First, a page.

He was in the North from 1985 until 1989 and remembers the period with some affection. “I spent a lot of time in Belfast and Derry and they were fantastic places where I learned so much,” he says. “I had a wonderful time. I got the opportunity to make dramas that weren’t really about the Troubles. Nobody wanted to touch that subject.”

Throughout his time working in theatre and TV, Boyle harboured a restless enthusiasm for film. Boyle occupies an intriguing position in the pantheon of British cinema. There is little of Alfred Hitchcock's creative repression or David Lean's high-Tory colonial grandiosity in films such as Trainspotting or Shallow Grave . Sure enough, he cites that great British eccentric Nicolas Roeg – creator of the eerie Don't Look Now and the eerier Bad Timing – as his greatest domestic influence.

"Everybody in Britain is always trying to argue between Alfred Hitchcock and David Lean, " he says. "But it's neither for me. It's Roeg. I love that he's non-linear and perfectionist about being an imperfectionist. I love that flow of imagery and psychology in his films."

That makes a kind of sense. Trainspotting , Boyle's second film, has a wild, raucous energy that might have pleased Roeg. The film can, without hyperbole, be said to have changed British cinema. Based on Irvine Welsh's demotic novel, the tale of Scottish drug addicts taught the industry that it could tackle difficult issues without tying itself to the kitchen sink.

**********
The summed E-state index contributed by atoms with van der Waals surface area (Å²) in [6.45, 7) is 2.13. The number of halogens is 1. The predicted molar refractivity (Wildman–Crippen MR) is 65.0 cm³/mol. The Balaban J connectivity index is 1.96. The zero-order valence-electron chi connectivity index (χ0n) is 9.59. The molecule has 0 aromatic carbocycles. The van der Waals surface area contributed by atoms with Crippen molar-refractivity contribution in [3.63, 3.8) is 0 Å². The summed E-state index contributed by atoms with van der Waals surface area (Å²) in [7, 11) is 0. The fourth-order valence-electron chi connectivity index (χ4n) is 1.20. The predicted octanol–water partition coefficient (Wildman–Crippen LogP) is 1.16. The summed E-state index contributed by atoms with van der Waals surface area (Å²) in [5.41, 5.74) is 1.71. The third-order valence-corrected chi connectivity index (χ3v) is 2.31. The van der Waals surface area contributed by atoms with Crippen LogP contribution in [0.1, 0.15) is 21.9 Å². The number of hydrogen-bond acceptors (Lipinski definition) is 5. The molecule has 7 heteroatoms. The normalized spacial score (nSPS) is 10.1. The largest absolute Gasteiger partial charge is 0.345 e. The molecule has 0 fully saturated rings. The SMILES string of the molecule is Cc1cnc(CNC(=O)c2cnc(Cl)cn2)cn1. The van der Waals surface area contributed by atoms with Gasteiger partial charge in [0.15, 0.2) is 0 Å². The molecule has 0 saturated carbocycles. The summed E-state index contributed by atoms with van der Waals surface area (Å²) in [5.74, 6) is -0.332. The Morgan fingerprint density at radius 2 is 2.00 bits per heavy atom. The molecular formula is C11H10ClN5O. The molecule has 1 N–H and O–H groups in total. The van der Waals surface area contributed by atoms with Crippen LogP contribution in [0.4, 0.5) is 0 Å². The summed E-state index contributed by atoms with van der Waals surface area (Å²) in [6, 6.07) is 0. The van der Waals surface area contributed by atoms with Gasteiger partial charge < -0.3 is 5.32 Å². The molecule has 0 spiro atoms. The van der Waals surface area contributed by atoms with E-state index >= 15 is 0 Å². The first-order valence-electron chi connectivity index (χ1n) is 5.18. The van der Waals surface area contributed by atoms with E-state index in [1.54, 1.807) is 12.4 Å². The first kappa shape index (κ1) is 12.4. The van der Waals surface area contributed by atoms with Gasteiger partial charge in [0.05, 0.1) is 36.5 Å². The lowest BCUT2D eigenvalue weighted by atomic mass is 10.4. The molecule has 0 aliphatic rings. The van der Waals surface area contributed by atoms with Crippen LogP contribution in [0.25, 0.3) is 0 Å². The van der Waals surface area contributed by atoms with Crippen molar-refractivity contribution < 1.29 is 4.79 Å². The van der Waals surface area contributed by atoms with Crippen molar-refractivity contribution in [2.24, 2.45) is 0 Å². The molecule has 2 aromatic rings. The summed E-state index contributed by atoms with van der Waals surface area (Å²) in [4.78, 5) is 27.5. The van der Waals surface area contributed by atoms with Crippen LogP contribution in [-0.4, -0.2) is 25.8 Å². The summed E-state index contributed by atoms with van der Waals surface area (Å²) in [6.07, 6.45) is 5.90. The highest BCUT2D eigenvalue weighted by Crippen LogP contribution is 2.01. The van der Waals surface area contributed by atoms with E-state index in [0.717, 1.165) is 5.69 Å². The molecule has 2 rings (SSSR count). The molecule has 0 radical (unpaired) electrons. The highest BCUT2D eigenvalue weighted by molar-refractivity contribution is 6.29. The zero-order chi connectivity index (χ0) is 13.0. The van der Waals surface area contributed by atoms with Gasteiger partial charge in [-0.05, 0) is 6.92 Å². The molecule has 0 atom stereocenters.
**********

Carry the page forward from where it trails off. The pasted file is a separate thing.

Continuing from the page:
A slightly tricky period followed. His first American project, a road movie called A Life Less Ordinary, did not make the best use of Cameron Diaz and Ewan McGregor. The film that followed, The Beach , counts as another significant misstep. Many observers began to worry if Boyle might turn out to be a one-hit wonder.

" The Beach is the one we spent too much money on," he remembers. "It distorted the experience of the film. We spent money on it just because we could. And it didn't really help the film. By Slumdog Millionaire , I had learned that lesson well. We took eight people and hired locals."

A new aesthetic
Between The Beach , released in 2000, and Slumdog Millionaire , a hit in 2008, Boyle rediscovered himself with economically shot, more idiosyncratic projects, such as the horror film 28 Days Later and the science-fiction flick Sunshine . His style solidified: feisty digital photography, promiscuous use of music, restless cutting.